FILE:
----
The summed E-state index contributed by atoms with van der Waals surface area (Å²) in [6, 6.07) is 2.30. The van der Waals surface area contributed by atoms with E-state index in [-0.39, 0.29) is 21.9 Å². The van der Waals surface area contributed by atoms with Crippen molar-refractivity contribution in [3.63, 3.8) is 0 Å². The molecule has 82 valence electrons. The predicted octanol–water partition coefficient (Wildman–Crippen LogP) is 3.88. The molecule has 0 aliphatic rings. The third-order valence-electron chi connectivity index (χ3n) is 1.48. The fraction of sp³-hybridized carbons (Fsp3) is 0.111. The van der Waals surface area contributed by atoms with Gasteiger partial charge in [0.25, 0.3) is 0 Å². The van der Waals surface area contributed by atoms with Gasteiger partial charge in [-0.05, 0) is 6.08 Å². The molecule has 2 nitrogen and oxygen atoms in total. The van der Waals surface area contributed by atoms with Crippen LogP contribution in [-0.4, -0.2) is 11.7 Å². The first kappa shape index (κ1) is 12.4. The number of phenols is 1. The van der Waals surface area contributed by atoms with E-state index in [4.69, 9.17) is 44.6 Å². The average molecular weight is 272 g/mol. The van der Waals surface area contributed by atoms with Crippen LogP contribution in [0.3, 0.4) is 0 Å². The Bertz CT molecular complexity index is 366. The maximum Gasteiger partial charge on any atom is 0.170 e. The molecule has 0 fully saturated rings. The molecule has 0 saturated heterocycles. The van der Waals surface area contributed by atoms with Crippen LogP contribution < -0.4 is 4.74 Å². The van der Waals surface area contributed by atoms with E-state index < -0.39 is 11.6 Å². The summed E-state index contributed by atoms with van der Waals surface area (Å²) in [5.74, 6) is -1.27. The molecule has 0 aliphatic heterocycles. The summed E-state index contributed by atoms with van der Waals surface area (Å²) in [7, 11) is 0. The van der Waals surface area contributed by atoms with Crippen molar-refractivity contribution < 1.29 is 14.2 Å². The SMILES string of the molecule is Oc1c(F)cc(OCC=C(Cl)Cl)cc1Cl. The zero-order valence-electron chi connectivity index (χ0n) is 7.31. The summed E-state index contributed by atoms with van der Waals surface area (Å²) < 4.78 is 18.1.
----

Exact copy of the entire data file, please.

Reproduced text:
The summed E-state index contributed by atoms with van der Waals surface area (Å²) in [6, 6.07) is 2.30. The van der Waals surface area contributed by atoms with E-state index in [-0.39, 0.29) is 21.9 Å². The van der Waals surface area contributed by atoms with Crippen molar-refractivity contribution in [3.63, 3.8) is 0 Å². The molecule has 82 valence electrons. The predicted octanol–water partition coefficient (Wildman–Crippen LogP) is 3.88. The molecule has 0 aliphatic rings. The third-order valence-electron chi connectivity index (χ3n) is 1.48. The fraction of sp³-hybridized carbons (Fsp3) is 0.111. The van der Waals surface area contributed by atoms with Gasteiger partial charge in [0.25, 0.3) is 0 Å². The van der Waals surface area contributed by atoms with Gasteiger partial charge in [-0.05, 0) is 6.08 Å². The molecule has 2 nitrogen and oxygen atoms in total. The van der Waals surface area contributed by atoms with Crippen LogP contribution in [-0.4, -0.2) is 11.7 Å². The first kappa shape index (κ1) is 12.4. The number of phenols is 1. The van der Waals surface area contributed by atoms with E-state index in [4.69, 9.17) is 44.6 Å². The average molecular weight is 272 g/mol. The van der Waals surface area contributed by atoms with Crippen LogP contribution in [0.3, 0.4) is 0 Å². The Bertz CT molecular complexity index is 366. The maximum Gasteiger partial charge on any atom is 0.170 e. The molecule has 0 fully saturated rings. The molecule has 0 saturated heterocycles. The van der Waals surface area contributed by atoms with Crippen LogP contribution < -0.4 is 4.74 Å². The van der Waals surface area contributed by atoms with E-state index < -0.39 is 11.6 Å². The summed E-state index contributed by atoms with van der Waals surface area (Å²) in [5.74, 6) is -1.27. The molecule has 0 aliphatic heterocycles. The summed E-state index contributed by atoms with van der Waals surface area (Å²) in [7, 11) is 0. The van der Waals surface area contributed by atoms with Crippen molar-refractivity contribution < 1.29 is 14.2 Å². The SMILES string of the molecule is Oc1c(F)cc(OCC=C(Cl)Cl)cc1Cl. The zero-order valence-electron chi connectivity index (χ0n) is 7.31. The summed E-state index contributed by atoms with van der Waals surface area (Å²) < 4.78 is 18.1.